Blinders in Reviewing a COI Can Lead to a Binder on the Part of the Insurer

Written by: Beth Kanik, Esq.

Merriam Webster  defines a “binder” as a person or a machine that holds something together. In 2019, the Washington Supreme Court in an en banc opinion expanded that definition to apply to a certificate of insurance (“COI”) In so doing,  the certificate holder was qualified as an additional insured when language in the actual policy never said as such and language in the actual COI disclaimed any such intent.  This opinion is noteworthy because it is largely devoid of support from other courts, including those within its own (Ninth) Circuit. Although it can be argued that this opinion is no more than an outlier, potential exists for an insurer to be bound by what is stated in a COI, policy language to the contrary.  An insurer who acts with “blinders” on in reviewing its own COI may well find itself bound.

In T-Mobile USA Inc. v. Selective Insurance Co., 96500-5 (October 10, 2019), a COI was found controlling over an insurance policy that did not, by its explicit terms, cover T-Mobile USA.  The Court’s opinion relied on the representation made by an insurance agent to T-Mobile USA that the COI provided coverage although the language on the COI clearly stated that it did not confer any rights or amend, extend or alter the terms of the Policy.  The Court  ignored the sophistication of T-Mobile USA in focusing on what it characterized as “reasonable reliance” by T-Mobile USA .

The sole question before the Supreme Court in Washington was, “ Under Washington law, is an insurer bound by representations made by its authorized agent in a COI with respect to a party’s status as an additional insured under a policy issued by the insurer, when the COI includes language disclaiming its authority and ability to expand coverage?”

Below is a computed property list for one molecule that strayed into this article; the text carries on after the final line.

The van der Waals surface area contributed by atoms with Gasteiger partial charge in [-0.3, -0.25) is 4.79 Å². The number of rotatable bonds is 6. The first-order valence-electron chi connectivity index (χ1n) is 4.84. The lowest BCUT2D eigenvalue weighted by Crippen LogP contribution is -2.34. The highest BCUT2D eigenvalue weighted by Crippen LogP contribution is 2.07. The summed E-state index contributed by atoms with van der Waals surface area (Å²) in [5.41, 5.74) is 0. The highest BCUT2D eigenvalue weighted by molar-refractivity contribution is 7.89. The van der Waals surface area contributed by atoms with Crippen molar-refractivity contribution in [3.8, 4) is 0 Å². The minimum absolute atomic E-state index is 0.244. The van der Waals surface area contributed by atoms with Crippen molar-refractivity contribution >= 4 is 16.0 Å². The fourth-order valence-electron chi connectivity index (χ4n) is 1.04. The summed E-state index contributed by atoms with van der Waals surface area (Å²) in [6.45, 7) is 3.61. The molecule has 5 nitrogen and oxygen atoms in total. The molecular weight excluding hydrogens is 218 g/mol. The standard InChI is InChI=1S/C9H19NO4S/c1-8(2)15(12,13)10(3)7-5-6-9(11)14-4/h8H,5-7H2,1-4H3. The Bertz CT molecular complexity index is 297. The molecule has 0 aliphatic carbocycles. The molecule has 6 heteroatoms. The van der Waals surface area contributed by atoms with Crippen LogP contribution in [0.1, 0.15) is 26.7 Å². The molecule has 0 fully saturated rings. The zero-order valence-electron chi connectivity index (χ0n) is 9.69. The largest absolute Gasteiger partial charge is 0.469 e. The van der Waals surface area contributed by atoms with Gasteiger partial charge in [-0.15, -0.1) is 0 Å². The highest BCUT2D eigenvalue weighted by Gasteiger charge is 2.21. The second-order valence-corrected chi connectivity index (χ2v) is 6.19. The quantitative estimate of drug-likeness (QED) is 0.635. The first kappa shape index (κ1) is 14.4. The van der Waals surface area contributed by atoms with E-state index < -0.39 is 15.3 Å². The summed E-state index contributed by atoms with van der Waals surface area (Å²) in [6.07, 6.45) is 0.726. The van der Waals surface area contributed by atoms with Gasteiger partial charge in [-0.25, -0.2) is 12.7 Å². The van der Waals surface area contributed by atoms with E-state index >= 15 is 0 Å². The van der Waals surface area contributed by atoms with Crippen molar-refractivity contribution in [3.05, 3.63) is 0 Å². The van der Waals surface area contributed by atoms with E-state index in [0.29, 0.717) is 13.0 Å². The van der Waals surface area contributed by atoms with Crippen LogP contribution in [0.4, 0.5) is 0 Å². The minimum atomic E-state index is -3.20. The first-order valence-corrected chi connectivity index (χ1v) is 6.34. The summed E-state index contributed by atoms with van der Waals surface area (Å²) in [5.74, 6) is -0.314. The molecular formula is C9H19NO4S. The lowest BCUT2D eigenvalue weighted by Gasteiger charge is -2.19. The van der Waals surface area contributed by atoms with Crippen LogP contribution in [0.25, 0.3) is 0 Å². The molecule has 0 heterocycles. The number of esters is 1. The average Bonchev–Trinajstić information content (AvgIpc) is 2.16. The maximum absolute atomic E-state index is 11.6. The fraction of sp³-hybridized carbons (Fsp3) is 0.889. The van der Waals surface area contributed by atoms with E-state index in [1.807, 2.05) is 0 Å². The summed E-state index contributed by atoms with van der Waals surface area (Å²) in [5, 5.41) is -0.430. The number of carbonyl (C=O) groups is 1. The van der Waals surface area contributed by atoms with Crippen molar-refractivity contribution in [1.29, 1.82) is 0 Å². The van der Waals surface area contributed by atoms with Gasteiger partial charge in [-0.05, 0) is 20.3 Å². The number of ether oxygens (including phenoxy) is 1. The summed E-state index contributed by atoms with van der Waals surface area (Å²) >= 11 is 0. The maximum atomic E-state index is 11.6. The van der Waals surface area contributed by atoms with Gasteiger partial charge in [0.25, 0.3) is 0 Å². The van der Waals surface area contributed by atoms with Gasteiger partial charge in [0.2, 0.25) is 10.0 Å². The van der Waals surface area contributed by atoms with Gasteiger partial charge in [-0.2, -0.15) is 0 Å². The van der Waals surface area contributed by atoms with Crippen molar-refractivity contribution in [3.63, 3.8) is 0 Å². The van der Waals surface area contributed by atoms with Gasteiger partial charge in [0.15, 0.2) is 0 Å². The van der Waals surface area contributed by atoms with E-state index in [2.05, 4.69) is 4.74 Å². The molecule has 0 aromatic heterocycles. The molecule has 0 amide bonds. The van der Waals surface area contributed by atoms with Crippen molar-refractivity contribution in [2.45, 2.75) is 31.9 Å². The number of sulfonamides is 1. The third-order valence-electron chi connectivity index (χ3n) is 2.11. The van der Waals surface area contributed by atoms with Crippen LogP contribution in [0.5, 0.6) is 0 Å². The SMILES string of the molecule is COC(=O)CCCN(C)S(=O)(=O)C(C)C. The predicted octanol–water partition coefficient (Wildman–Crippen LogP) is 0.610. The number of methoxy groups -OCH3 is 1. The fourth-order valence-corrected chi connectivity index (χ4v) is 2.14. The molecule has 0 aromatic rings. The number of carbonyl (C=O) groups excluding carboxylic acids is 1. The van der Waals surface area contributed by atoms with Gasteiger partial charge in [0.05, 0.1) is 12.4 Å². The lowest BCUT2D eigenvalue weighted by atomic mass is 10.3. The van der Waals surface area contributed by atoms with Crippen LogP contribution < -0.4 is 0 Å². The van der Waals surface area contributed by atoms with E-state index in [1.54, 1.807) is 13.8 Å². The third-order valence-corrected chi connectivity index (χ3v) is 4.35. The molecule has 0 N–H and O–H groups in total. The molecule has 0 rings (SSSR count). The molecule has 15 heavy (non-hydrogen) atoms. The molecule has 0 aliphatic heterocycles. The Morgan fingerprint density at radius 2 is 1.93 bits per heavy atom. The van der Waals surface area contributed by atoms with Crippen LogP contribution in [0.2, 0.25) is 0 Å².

The Court said yes, because: a) T-Mobile USA showed that it had an objectively reasonable belief that the agent who had the authority to issue the COI necessarily made its reliance on the COI reasonable; b) the COI was a preprinted disclaimer which was ineffective whereas the additional insured statement had been specifically written into the COI; c)  an agent’s authorized or apparently authorized representation takes precedence; and d) public policy confirms the enforcement of the Agent’s representations because it acts as incentive for the Principal (Selective)to  ensure that the Agent’s representations are true.

The dissent identified the COI as an informational document only which cannot supplant a policy that not award coverage.  “In other words, because the insurance policy did not recognize T-Mobile USA as an additional insured, the certificates of insurance have no effect on T-Mobile USA’s coverage.” In response to the reliance argument on the declaration by the agent, the dissent referred to the disclaimers on the COI as well as T-Mobile USA’s extensive experience as contrary to the “reasonableness” of their actions.